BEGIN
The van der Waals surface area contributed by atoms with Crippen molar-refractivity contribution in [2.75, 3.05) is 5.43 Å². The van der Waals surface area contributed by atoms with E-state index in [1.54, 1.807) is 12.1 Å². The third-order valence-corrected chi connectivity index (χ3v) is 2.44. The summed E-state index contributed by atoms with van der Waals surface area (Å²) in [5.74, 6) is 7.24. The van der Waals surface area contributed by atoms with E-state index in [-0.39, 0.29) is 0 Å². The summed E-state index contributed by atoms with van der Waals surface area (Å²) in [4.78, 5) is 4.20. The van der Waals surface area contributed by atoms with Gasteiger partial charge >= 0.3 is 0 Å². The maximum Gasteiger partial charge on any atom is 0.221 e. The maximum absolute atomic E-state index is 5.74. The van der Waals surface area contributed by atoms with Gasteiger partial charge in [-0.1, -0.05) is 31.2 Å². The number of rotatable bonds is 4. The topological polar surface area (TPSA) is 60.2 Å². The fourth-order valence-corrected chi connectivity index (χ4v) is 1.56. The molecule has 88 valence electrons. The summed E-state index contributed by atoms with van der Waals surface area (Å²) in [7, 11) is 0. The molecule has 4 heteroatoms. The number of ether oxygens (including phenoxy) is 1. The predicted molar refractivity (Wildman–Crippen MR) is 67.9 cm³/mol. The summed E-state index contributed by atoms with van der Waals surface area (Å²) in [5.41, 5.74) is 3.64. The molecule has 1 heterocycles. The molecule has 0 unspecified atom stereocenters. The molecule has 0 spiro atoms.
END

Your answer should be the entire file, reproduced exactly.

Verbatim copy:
The van der Waals surface area contributed by atoms with Crippen molar-refractivity contribution in [2.75, 3.05) is 5.43 Å². The van der Waals surface area contributed by atoms with E-state index in [1.54, 1.807) is 12.1 Å². The third-order valence-corrected chi connectivity index (χ3v) is 2.44. The summed E-state index contributed by atoms with van der Waals surface area (Å²) in [5.74, 6) is 7.24. The van der Waals surface area contributed by atoms with E-state index in [-0.39, 0.29) is 0 Å². The summed E-state index contributed by atoms with van der Waals surface area (Å²) in [4.78, 5) is 4.20. The van der Waals surface area contributed by atoms with Gasteiger partial charge >= 0.3 is 0 Å². The maximum Gasteiger partial charge on any atom is 0.221 e. The maximum absolute atomic E-state index is 5.74. The van der Waals surface area contributed by atoms with Gasteiger partial charge in [-0.1, -0.05) is 31.2 Å². The number of rotatable bonds is 4. The topological polar surface area (TPSA) is 60.2 Å². The fourth-order valence-corrected chi connectivity index (χ4v) is 1.56. The molecule has 88 valence electrons. The summed E-state index contributed by atoms with van der Waals surface area (Å²) in [7, 11) is 0. The molecule has 4 heteroatoms. The number of ether oxygens (including phenoxy) is 1. The predicted molar refractivity (Wildman–Crippen MR) is 67.9 cm³/mol. The summed E-state index contributed by atoms with van der Waals surface area (Å²) in [5.41, 5.74) is 3.64. The molecule has 1 heterocycles. The molecule has 0 unspecified atom stereocenters. The molecule has 0 spiro atoms.